At Oxford American, writer and musician Ginger Dellenbaugh looks at how the steel guitar established itself as an American instrument, and why there may be so few people mastering it today:
Recently, I met a friend at his studio in East Nashville to listen to some of his new demos. The second track featured a beautiful pedal steel solo.
“Who played that?” I asked.
“No one,” he answered, pulling up a window on his computer. “It’s Wavelore.”
Wavelore is an online company that offers software for the replication of what, until now, were instruments that were difficult to convincingly reproduce digitally: dobro, pedal steel, theremin, zither. The Wavelore Pedal Steel Guitar is a software library that uses single note samples, instead of pre-recorded licks or patterns, to let you design custom pedal steel guitar sounds without ever getting near an actual instrument. If you play around with the pitch bender and add some reverb, it is difficult to distinguish the software from a real player when it’s set into a track. There is even a function that distinguishes between blocking (muting) a string with a pick or with the side of your palm. The sounds I had thought were played by a session player were, in fact, oblong black boxes on my friend’s monitor where the pedal steel line was represented by constantly morphing, nebulous green wisps. Technology has finally caught up with the complexities that had protected the pedal steel from digital replacement: one can now get an authentic pedal steel sound without using a real player.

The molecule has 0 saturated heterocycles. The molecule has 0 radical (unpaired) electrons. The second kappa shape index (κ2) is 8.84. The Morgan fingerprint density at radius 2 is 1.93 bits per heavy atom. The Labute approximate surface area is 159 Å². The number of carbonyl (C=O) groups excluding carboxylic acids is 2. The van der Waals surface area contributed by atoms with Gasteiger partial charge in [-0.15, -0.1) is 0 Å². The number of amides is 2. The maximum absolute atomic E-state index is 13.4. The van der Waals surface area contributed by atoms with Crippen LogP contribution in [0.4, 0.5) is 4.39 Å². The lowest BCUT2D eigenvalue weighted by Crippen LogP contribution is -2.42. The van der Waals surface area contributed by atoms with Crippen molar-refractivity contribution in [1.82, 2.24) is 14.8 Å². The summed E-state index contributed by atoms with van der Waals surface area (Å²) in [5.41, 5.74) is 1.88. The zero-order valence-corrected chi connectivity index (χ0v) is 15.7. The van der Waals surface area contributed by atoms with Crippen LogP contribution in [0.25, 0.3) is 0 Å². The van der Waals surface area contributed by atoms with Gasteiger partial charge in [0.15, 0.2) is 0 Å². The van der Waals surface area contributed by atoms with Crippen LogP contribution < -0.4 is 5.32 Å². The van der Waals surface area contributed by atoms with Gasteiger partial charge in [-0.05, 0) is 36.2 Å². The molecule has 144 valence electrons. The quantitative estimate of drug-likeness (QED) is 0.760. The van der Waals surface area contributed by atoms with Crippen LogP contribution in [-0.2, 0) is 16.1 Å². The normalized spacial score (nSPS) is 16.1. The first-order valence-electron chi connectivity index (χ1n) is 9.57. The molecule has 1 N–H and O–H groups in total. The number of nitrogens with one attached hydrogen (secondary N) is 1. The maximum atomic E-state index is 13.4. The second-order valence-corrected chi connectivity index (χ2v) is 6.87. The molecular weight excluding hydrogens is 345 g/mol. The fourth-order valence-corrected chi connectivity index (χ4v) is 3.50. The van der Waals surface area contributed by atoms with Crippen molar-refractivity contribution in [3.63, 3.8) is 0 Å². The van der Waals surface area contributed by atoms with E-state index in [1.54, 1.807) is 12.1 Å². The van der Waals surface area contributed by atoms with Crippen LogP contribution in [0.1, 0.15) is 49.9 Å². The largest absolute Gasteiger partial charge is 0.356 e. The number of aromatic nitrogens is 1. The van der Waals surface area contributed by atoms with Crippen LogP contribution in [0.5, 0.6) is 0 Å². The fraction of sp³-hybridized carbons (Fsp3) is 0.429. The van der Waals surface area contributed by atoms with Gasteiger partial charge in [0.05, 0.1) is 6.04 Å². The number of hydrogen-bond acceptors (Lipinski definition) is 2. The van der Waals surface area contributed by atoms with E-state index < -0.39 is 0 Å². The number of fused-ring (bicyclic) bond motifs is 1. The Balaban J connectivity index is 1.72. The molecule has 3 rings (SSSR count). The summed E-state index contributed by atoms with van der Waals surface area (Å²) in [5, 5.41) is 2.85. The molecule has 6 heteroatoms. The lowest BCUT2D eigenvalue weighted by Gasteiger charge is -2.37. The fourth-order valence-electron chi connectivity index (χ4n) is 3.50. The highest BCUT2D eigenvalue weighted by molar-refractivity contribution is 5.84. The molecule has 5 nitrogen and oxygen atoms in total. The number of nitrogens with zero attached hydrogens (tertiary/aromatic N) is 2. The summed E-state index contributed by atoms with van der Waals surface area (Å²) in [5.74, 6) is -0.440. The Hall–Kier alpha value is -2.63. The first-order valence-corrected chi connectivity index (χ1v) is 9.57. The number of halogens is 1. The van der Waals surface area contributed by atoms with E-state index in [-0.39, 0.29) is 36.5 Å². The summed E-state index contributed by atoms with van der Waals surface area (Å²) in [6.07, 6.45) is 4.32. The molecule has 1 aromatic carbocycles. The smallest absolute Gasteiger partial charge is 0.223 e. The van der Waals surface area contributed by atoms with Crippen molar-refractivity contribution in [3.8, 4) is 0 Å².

Read the story.
Photo: Graham Hellewell
The web of lies that various parts of the United Nations has woven about Darfur is vast. Orwellian doublespeak deliberately disguises reality and distorts words. U.N. reports on the region, for instance, typically and euphemistically use “air strikes” for indiscriminate bombing of civilians, “sporadic clashes” for continuous war, and “sexual and gender-based violence” for systematic rape. As for their references to Sudanese President Omar al-Bashir’s “regular forces,” I often wondered how there could be anything “regular” about the hordes of fighters who operate lawlessly and jointly with the Janjaweed death squads. They make no distinction between civilians and combatants, bomb children and terrorize adults, rape women, and loot and burn everything they find to the ground.
-Former UN spokesperson Aicha Elbasri, in Foreign Policy, on the failure and corruption of the UN/African Union mission in Darfur. Read more on Darfur.
Dan Fagin | Toms River: A Story of Science and Salvation | 2013 | 9 minutes (2,153 words)